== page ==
16 Explosive Statements About ClickHole, the Onion’s New Parody Site

 

  1. Clickhole exists to parody the insipid viral content that is coming to dominate the web. The site was launched earlier this summer.

  2. It’s produced by the people who publish The Onion.

  3. Sample posts include, “23 Insanely Mind-Blowing Facts About the Class of 2018.”

  4. These posts are full of a combination of the funnily mundane (“First off, they’re graduating in 2018”) and the absurdly specious (“None of them have vestigial tails.”)

  5. That “vestigial tails” line is exactly like something out of my “Did You Know” series of spurious facts on my old site Thot4ThDay site. Eerily similar. Whatever.

  6. On its article pages, Clickhole runs paid ads for the same kinds of viral content it parodies:


  7. It is such a cynically brilliant (or brilliantly cynical) business model, I’m insanely jealous I didn’t think of it myself.

  8. It has a section for parody quizzes, such as “How Many of Grandpa’s Stories Have You Heard?”

  9. At first, while acknowledging the spot-on of-the-moment cultural satire of the site, I wondered how sustainable this essentially one-note satire could be.

  10. But the more I think about it, the more I’ve decided that we, the users of the interwebs, are so collectively credulous and stupid that Clickhole may be a well that never runs dry.

  11. In fact, I wonder if the folks at The Onion didn’t create ClickHole as a frustrated reaction to satirical items from that rag getting viral social play because people actually thought they were real, or could be.

  12. You know, if you can’t beat ‘em, join ‘em.

  13. And now The Onion folks are laughing all the way to the bank.

  14. The bastards.

  15. The site is an ongoing rickrolling service, ready to supply linkable content to anyone who wants to show how stupid their friends are.

  16. It may be a harbinger of doom.

 

The Onion to check IDs before calling females C-word

Proposed rejection symbol for manuscripts failing to meet new c-word guidelines.The Onion, a national humor publication reeling from criticism for an Oscar night tweet that referred to 9-year-old actress Quvenzhané Wallis as the C-word, apologized and said it was instituting age restrictions to prevent such flaps from happening in the future.

During the awards ceremony, an Onion employee tweeted, “Everyone else seems afraid to say it, but that Quvenzhané Wallis is kind of a c***, right?” on the company’s official Twitter feed. Little known before the incident, The Onion, which publishes a website and a weekly print edition, found itself in the spotlight the day after the telecast, and the attention was overwhelmingly unflattering.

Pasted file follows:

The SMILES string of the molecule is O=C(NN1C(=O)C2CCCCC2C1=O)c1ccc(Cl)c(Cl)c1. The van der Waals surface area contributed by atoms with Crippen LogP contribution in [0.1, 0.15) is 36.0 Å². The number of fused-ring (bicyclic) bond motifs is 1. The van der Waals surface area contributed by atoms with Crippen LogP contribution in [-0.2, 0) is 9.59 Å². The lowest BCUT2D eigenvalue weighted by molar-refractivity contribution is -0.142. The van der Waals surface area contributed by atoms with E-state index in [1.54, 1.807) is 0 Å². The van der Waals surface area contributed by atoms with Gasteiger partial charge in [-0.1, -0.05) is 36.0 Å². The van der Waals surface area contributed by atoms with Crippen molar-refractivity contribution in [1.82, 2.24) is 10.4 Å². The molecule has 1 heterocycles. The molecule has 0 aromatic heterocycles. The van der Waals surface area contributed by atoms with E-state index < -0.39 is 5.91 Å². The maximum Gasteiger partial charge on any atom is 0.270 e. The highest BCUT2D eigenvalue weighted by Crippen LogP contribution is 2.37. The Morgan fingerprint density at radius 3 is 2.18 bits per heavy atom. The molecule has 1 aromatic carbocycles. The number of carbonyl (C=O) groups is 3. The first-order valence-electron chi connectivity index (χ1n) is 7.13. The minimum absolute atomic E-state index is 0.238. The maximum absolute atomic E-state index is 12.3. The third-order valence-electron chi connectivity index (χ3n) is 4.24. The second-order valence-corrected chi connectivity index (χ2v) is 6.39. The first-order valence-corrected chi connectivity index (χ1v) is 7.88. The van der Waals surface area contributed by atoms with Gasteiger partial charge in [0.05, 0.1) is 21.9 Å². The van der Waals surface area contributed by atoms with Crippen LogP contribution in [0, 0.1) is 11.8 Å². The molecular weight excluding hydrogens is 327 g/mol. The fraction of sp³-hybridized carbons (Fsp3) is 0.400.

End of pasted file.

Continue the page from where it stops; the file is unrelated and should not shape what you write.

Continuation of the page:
“Clearly, we were out of line, and we apologize to that little… to that girl,” Natalie Fensch, a spokesperson for the company said. “We now realize that no 9-year-old can truly be a c***.”

Fensch said that Onion CEO Monty Sweetwater had issued new age guidelines spelling out which females may or may not be described as c***s in the company’s media properties. Pressed for details about those guidelines, Fensch demurred. “Come on. I think we can all agree that we know one when we see one,” she said.

Asked if the guidelines spell out a specific minimum age, Fensch would only say, “All I can tell you is that any girl who hasn’t hit puberty yet is safe. At this time.” She went on to say that fact checkers from the Onion would contact any female referred to as a c*** in one of the publication’s manuscripts to verify that the guidelines were met. “We expect to build up a database of approved c***s that will expedite the review process for future c*** references,” Fensch said.

While Fensch reiterated CEO Sweetwater’s apology, she did try to take some heat off the writer who sent the offending tweet. “I mean, I think it was an honest mistake,” she said. “That girl looks every bit of 13.”

As to what terms The Onion’s writers would use for young females who don’t qualify as c***s under the new guidelines, Fensch would only offer that the terms “ball-busting tween” and “short-bitch” were among many being considered.